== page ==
I guess there’s quite a few of you whom have never heard of a Danish band called “Sort Sol” (it’s translated into “Black Sun”). I got to know some of their songs quite well a few years back…. This is a story about a trip to my favourite island in New Zealand, Stewart Island.
All I think about is how much the tree leaves are rustling in the wind. I am – after all – about to sail straight into The Roaring Forties.
I’m in Invercargill in New Zealand and I’m on my way to Stewart Island. This little piece of land is the last inhabited outpost before the South Pole. It’s located south of the south island in New Zealand and is actually the third biggest island in New Zealand. For some reason it’s overlooked.
It’s an untouched jewel with a very local twist and it’s an absolute must-do if you’re into nature! Stewart Island must be what the whole of NZ was like before mass tourism invaded the country.
The main attraction is the 3-day walk; Rakiura Track and then of course the chance of seeing the flightless kiwi in the wild. There used to be a whaling station here. If you go to Paterson Inlet you can still see huge propellers and boilers laying around on the beach. It feels like the whalers just left yesterday. The last whaler left in 1931.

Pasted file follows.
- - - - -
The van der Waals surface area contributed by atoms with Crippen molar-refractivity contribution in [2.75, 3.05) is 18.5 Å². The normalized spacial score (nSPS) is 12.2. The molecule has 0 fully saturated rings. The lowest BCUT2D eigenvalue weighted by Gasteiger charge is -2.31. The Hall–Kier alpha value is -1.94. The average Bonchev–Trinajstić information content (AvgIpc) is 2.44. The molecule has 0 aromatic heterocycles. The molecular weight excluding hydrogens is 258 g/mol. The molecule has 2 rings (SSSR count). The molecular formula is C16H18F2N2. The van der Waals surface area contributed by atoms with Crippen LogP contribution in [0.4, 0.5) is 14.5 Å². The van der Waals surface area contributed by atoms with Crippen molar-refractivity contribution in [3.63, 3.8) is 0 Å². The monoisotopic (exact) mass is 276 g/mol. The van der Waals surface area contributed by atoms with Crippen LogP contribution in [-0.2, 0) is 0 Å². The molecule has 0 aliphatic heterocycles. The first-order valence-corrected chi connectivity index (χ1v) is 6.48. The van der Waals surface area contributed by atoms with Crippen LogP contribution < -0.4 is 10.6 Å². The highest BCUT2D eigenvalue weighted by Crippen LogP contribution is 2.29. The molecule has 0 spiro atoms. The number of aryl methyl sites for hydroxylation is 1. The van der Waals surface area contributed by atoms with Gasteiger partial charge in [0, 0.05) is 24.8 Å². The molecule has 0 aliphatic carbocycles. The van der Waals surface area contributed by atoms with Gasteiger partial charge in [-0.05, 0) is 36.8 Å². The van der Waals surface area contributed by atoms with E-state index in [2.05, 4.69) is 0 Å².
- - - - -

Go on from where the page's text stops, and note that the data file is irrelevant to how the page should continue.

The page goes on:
85% of the island is national park and the 300(ish) people living here permanently all live in the small town called Oban. The rest is green wilderness flanked by long, empty, white beaches – and clear, blue (cold!) water.
Oban is cute. And very much a small community. On an island! Do visit Church Hill Restaurant and try the mutton bird. It’s the weirdest thing. It looks like a chicken but tastes like …. something in between a sheep and anchovies…
Getting to Stewart Island
There are two ways of getting to and from Stewart Island; you can either catch the ferry from Bluff (close to Invercargill) or you can fly there from Invercargill. The ferry takes about 1 hour – and remember; Stewart Island lies in the heart of The Roaring Forties…
Outside the wind picks up and I get ready to board the ferry. I’m greeted by two huge men. Bald headed, tattooed, big overarms. I think to myself; they’re there for safety reasons and to help the captain tethering the boat.
We leave the harbour – and the minute we hit open water the sea explodes. I look out the window and all I see is either sky OR sea – never anything that looks like a horizon. We are in for a roller coaster ride!
Before long the first passengers have to give up and they run out to “feed the sharks”. And the two hard-looking islanders turns into perfect, caring nurses. They help people outside, bring bags and pat foreheads with cold cloths.
I start to feel nauseous. As a child I used to go sailing with my father and I’ve never been seasick – this is not going to be the first time!
I “interlock” myself between two chairs so that I move WITH the boat without thinking about it and I turn up the music on my phone. Loud – so I hear nothing but “Sort Sol”. Then I slowly “rock my way” across to Stewart Island.
On solid ground I ask one of the tattooed guys; on a scale from 1-10 how bad was this crossing. They said 7…. To this day I still haven’t worked out whether they were just trying to be nice….
I flew back…
BUT; crossing the roaring forties IS worth it! The crisp air, the unspoilt beauty, the islanders who greet you – it’s worth it!